The Island of the Anishnaabeg: Thunderers and Water Monsters in the Traditional Ojibwe Life-World is the 2012 reprint of Theresa Smith's 1995 thesis publication. Theresa S. Smith is a professor of religious studies at Indiana University of Pennsylvania. She explores the lived experience of the contemporary Anishnaabeg (Ojibwe) amid the remarkable revival of both belief in and practice of the Ojibwe spirituality. Scholars have contended that traditional Ojibwe beliefs were gradually lost during the three centuries following Euro-American contact.
Tribal Theory in Native American Literature: Dakota and Haudenosaunee Writing and Indigenous Worldviews offers an Indigenous approach to literary criticism as Seneca scholar examines Dakota and Mohawk authors' works. Penelope Myrtle Kelsey is a professor of English literature at Western Illinois University and she brings her academic background as well as an Indigenous sensibility to the study of specific Dakota authors such as Marie McLaughlin, Charles Eastman, Zitkala-èa (Gertrude Bonnin), Elizabeth Cook-Lynn, Ella Deloria, and Philip Red Eagle.
Reservation Reelism: Redfacing, Visual Sovereignty, and Representations of Native Americans in Film by English literature professor Michelle H. Raheja explores the personal narratives and visual aesthetics of Indigenous actors, entertainers, and filmmakers from the inception of the motion picture industry in the United States and Canada to the present. Her work begins with the silent movie era and proceeds to Indigenous peoples current work as filmmakers and actors. The final chapter reviews the importance of Atanarjuat (The Fast Runner) film production.
Three Fires Unity: The Anishinaabeg of the Lake Huron Borderlands describes the history of the Anishinaabeg people in the Upper Great Lakes region from precontact to the present day. The author examines the cultural, social, and political aspects of Ojibwe, Odawa, and Potawatomi contact with European traders and governments from 1600 through the shifting alliances and the imposition of the Canada-United States border through their territories. Phil Bellfy is a member of the White Earth Band of Minnesota Chippewa.
White Mother to a Dark Race: Settler Colonialism, Maternalism, and the Removal of Indigenous Children in the American West and Australia, 1880-1940 authored by Margaret D. Jacobs professor of history at University of Nebraska compares the boarding school experiences of Native Americans and the experiences of forcibly removed and placed-out Aboriginal children in Australia. This history examines the key roles white women played in these policies of Indigenous child-removal.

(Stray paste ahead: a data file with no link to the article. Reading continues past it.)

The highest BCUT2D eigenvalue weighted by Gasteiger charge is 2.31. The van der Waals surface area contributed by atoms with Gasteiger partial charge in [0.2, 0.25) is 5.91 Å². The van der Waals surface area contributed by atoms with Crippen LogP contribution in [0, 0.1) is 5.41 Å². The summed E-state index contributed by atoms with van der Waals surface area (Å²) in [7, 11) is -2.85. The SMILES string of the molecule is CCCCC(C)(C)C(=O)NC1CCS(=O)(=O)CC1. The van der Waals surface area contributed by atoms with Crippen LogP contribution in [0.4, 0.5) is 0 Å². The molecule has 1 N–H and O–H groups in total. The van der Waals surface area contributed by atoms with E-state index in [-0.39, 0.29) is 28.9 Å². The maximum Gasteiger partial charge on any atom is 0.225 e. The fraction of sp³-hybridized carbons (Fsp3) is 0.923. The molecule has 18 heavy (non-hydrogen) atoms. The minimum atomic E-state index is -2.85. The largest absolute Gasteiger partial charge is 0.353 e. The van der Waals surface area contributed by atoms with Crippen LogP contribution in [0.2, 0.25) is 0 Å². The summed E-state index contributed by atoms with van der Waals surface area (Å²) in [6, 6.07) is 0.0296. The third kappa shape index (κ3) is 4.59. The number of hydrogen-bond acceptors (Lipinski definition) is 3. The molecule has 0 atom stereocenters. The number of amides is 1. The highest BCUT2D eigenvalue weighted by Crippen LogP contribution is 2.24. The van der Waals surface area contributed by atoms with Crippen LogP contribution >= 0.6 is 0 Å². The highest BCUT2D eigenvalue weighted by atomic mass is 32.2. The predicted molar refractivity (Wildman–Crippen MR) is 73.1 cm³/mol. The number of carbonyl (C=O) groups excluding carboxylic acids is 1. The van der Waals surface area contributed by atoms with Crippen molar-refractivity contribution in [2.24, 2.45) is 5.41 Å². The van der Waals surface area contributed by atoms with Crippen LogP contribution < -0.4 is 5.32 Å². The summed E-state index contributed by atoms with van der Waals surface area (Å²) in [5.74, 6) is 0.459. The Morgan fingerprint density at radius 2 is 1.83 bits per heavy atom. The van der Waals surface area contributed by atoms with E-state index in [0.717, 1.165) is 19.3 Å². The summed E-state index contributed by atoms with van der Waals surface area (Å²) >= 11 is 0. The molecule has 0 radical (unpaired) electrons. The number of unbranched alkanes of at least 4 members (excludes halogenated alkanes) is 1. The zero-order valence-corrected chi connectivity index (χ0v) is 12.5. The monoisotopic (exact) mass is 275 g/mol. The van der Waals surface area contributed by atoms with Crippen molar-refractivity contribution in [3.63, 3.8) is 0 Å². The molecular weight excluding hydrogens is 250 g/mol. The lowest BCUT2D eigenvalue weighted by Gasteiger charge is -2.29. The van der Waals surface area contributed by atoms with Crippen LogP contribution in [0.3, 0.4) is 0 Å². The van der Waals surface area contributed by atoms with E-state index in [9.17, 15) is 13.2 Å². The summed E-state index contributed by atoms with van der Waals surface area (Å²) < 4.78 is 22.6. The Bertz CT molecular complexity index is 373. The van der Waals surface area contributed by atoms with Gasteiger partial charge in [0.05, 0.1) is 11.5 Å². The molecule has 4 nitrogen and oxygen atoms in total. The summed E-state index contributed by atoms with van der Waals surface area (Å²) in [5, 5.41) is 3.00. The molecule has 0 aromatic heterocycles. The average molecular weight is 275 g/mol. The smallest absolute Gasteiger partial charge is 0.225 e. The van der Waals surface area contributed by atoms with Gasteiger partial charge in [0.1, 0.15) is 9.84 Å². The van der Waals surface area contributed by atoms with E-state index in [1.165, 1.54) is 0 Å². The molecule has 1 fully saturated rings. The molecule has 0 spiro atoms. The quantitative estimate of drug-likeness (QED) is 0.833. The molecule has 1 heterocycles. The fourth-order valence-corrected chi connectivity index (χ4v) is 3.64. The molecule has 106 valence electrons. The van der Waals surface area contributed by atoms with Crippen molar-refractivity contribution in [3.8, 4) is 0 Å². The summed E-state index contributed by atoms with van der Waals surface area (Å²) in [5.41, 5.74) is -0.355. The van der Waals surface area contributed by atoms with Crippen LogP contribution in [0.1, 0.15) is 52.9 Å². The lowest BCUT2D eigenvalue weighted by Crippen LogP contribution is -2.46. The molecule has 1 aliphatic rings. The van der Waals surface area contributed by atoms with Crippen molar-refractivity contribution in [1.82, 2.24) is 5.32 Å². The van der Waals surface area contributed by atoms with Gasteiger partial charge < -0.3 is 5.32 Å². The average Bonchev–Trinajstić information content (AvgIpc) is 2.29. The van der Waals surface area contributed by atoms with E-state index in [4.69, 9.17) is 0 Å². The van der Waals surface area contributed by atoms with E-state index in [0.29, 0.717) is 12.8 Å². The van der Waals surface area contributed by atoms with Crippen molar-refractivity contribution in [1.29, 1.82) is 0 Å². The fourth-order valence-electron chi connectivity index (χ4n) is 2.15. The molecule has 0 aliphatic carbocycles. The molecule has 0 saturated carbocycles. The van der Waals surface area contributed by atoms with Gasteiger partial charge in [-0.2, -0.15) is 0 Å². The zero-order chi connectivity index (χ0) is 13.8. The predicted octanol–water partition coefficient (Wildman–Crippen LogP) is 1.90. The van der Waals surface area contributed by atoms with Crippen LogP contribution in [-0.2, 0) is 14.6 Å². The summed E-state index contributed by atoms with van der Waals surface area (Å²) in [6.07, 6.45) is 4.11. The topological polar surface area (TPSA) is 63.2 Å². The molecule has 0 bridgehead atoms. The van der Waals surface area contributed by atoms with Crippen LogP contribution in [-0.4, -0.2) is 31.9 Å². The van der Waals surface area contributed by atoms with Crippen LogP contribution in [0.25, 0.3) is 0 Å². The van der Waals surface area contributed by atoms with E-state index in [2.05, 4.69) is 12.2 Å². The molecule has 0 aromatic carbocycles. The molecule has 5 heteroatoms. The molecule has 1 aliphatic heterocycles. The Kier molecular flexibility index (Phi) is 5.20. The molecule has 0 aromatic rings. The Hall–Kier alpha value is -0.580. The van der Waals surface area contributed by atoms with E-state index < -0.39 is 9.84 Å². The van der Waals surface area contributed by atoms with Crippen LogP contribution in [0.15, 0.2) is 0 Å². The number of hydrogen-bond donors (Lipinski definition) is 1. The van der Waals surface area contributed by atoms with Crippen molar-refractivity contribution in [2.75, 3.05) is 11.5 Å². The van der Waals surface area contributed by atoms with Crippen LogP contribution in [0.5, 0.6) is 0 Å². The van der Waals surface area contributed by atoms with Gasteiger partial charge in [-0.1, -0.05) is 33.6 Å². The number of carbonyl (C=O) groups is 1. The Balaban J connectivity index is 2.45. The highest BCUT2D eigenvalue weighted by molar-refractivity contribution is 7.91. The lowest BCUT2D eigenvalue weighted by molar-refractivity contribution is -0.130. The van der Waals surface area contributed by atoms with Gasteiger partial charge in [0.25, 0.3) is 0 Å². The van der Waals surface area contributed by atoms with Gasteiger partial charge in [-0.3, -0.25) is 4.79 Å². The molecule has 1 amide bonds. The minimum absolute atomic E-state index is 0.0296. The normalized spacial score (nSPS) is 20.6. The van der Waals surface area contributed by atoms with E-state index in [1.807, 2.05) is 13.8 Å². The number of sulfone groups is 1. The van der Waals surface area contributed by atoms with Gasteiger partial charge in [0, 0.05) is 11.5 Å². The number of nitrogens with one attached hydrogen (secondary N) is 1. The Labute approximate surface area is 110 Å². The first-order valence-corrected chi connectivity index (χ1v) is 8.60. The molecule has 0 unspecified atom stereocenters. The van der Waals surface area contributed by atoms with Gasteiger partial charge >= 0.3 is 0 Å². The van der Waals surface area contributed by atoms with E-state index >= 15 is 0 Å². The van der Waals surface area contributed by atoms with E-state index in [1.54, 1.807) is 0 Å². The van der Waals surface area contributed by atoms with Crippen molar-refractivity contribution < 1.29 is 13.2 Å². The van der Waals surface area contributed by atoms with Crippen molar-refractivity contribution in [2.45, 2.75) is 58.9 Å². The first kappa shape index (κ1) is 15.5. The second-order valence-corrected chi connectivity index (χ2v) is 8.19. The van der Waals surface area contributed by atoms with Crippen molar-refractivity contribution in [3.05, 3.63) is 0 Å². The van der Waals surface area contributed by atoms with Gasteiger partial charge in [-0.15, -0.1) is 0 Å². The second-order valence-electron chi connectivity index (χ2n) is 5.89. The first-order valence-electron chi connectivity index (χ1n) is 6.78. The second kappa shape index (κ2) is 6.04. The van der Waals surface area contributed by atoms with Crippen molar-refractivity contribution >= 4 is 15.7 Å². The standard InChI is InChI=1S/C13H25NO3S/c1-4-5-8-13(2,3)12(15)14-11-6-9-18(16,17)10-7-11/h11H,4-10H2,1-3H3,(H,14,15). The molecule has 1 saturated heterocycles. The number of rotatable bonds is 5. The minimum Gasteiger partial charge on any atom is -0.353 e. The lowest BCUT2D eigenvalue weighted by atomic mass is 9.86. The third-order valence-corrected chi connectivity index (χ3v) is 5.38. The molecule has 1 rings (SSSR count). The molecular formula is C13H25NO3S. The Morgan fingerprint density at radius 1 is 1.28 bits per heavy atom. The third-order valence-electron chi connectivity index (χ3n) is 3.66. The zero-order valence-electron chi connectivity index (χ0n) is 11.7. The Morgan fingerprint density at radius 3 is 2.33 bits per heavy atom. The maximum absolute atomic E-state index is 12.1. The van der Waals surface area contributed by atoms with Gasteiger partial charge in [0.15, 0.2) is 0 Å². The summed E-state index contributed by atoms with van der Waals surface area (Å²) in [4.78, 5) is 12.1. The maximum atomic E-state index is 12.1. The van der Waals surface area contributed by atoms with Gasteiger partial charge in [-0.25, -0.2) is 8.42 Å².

Rethinking the Fur Trade: Cultures of Exchange in an Atlantic World exposes what has been called the Ã´invisible hand of indigenous commerce,Ã¶ revealing how it changed European interaction with Indians, influenced what was produced to serve the interests of Indian customers, and led to important cultural innovations. The initial essays explain the working mechanisms of the fur trade and explore how and why it evolved in a North Atlantic context.
Ogimaag: Anishinaabeg Leadership, 1760-1845 by associate professor of history at the University of WisconsinûMilwaukee, Cary Miller offers a new look at Ojibwe leadership of the past. The author challenges the anthropological understanding of Ojibwe social organization as a band-level people with weak and changing leaders.
Keeping the Campfires Going: Urban American Indian Women's Community Work and Activism is a collection of 10 essays about the history and politics of urbanization and the various roles Native American and First Nations women have played in the process. Editors Susan Susan Applegate and Heather Howard have compiled a fascinating cross-section of articles that describe and analyse women and urban issues in cities in the United States and Canada. Heather Howard writes about her first-hand experiences with the Native Canadian Centre and Aboriginal women's activism in Toronto from 1950-1975.
Iroquois on Fire: A Voice from the Mohawk Nation is an insider's perspective on the struggles of the Six Nations Iroquois to maintain their democracy based on the Great Law of Peace. Akwesasne Mohawk journalist Doug George writes with clarity and honesty about the issues faced by his community and other contemporary Six Nations communities to maintain their lands and their families within the context of federal interference, land use/claims, political activism, and organized crime.